Letters of the Week

Super injustice, the economic sharemarket mismatch, and watching BOQ.

Shifting sands of fairness

As a 57-year-old self-funded retiree (TTR), for the past two years I have managed to live on a $37,000pa allocated pension drawn from my DIY super fund. I have also been entitled to a $1,220pa Low Income Offset. With a modest lifestyle I get by, and due to the 15% rebate I have effectively paid no further tax on the income drawn as a pension, (bearing in mind I paid 15% when contributing and 15% on the fund's earnings prior to moving to pension phase).

However, under the new tax scale it would seem that my after-tax income will be reduced by $1,527pa. This will occur due to the increase in the first tier marginal rate from 15% to 19% (without any corresponding increase in the 15% rebate). The scaling back of the LIO will also impact, reducing to $445.00 pa. Under the new tax scale a single working person earning the same gross salary of $37,000pa actually receives a tax cut, as do all individuals on incomes up to $80,000pa. Taxpayers beyond this, and up to $180,000pa suffer no increase in personal income tax. For a government that boasts its mantra is to raise the living standards of low and middle income Australians, I can only conclude that that I, and many like me, are the “undeserved wealthy”. This is either a blatant and biased attack on Transition to Retirement retirees, or an incompetent oversight. I truly hope this letter finds its way to Canberra where Mr Swan might offer something resembling a plausible explanation as to why I am being more harshly treated under the new tax scale than a worker on $180,000 a year.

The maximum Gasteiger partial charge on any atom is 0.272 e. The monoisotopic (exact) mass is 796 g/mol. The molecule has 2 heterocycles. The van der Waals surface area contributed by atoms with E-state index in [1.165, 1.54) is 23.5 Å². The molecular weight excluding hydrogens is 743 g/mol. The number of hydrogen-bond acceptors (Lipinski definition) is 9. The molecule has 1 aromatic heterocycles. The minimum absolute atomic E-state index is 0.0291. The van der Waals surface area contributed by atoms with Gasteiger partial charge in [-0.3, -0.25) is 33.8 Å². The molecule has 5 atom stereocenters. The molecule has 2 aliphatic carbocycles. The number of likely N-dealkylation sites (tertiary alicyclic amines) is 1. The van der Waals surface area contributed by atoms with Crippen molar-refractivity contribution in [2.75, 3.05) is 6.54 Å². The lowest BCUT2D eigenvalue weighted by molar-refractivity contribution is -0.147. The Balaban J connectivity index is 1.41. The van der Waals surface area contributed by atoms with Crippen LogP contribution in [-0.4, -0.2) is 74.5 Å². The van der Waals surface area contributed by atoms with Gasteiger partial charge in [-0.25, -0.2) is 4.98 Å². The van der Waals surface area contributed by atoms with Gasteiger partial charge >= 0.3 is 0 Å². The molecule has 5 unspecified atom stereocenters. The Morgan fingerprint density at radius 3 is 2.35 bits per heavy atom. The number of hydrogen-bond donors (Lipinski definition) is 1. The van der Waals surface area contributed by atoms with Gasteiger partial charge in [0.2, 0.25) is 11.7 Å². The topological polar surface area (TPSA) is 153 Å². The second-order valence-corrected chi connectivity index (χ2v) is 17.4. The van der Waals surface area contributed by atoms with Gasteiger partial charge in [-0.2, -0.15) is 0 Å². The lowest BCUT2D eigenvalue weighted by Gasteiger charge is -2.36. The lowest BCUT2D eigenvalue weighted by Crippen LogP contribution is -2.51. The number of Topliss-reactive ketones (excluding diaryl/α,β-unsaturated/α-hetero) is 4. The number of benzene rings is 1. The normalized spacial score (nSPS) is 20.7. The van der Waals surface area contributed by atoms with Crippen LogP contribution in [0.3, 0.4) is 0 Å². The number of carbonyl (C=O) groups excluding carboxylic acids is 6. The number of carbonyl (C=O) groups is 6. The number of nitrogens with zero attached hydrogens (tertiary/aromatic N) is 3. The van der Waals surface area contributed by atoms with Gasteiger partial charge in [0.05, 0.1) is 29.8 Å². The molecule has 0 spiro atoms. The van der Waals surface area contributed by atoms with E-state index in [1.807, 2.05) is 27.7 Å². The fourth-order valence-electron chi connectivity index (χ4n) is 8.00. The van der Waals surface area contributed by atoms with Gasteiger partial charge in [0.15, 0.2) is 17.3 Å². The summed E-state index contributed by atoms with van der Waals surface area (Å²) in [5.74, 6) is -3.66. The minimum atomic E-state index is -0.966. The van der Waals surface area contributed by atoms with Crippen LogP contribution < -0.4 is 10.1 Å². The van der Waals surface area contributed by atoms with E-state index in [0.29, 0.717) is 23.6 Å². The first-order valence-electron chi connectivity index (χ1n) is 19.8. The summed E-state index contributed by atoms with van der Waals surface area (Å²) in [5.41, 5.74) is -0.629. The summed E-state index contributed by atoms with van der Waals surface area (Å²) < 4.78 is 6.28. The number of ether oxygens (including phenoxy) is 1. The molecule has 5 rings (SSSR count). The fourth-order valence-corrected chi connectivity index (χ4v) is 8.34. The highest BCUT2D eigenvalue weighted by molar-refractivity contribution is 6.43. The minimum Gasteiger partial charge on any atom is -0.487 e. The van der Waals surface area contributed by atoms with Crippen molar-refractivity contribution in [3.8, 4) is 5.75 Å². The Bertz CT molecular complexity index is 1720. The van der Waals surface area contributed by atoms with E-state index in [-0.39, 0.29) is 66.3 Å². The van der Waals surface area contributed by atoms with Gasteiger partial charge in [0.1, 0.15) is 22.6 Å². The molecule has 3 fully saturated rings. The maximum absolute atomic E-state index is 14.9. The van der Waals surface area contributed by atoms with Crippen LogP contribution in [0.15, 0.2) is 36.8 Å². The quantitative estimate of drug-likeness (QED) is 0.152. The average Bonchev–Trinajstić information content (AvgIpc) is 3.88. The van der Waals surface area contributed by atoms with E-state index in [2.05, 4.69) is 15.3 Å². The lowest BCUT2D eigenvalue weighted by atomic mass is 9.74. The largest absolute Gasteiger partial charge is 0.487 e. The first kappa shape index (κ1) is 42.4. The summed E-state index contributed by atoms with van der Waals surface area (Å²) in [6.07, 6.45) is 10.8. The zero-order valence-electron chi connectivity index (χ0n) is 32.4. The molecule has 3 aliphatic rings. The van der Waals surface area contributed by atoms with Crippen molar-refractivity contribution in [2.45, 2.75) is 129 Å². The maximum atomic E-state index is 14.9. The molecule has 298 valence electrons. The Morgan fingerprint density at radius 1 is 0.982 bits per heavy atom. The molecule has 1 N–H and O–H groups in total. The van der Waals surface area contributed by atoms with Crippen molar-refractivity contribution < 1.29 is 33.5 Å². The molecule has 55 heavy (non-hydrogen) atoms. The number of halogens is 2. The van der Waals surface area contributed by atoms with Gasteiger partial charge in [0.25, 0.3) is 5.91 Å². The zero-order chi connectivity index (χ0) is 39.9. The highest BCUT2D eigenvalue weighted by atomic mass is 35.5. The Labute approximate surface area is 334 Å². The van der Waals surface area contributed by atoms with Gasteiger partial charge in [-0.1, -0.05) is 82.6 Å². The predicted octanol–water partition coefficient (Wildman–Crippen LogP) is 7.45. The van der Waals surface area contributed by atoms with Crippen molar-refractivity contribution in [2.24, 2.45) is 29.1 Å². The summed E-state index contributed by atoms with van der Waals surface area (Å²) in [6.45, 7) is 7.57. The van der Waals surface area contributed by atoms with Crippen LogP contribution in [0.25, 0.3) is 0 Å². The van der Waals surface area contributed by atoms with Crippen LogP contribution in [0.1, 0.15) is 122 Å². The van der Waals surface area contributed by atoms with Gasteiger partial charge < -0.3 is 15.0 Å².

A Kohler (no relation)

No euphoria here

Robert Gottliebsen has said elsewhere that we are at risk of a 1960 or 1987 crash. Almost the next day he says that with the flow of foreign money coming into Australia, asset yields will fall (i.e. prices - including shares - will rise?). Does not compute.

My retirement fund dropped almost 50% following November 2007, so it had then to rise 100% to recover its value. This has not happened. We remain ever since then in a valley of despondence. (The miserable rises we have experienced in Australia are no more than peanuts). Hard working companies with transformative technologies, like Ceramic Fuel Cells, Dyesol, Silex, Linc Energy, TIS and VLA go nowhere. Gold mines with bonanza ore grades (CRC and GRY) sit unloved. There is no euphoria like was the case in '60 or '87.

If there is – and is to be – an inflow of foreign capital, we should see the sharemarket rise much further than it has in the crippled USA. It is a far out understatement to say this also has not happened.

Economics is bunk. So is the (poorly administered) sharemarket. Can any of you out there explain any of this?

T Best

Watching BOQ

I really enjoyed the article by John Abernethy on “Hybrids and the Basel bump”. A hybrid of interest to me is BOQPC. The first conversion date for these securities is December 31 this year, however they will fail the conversion test as the Bank of Queensland share price is much lower than the 50% floor price. Holders cannot be forced to convert and I think that some of the new Basel III conditions are not included in the issue terms and conditions, eg non-viability, loss absorption etc. It would seem to me that these perpetual preference shares would not meet the new Tier 1 requirements after December 31.

I am waiting for BOQ to announce their intentions with regard to these securities.

D Bell

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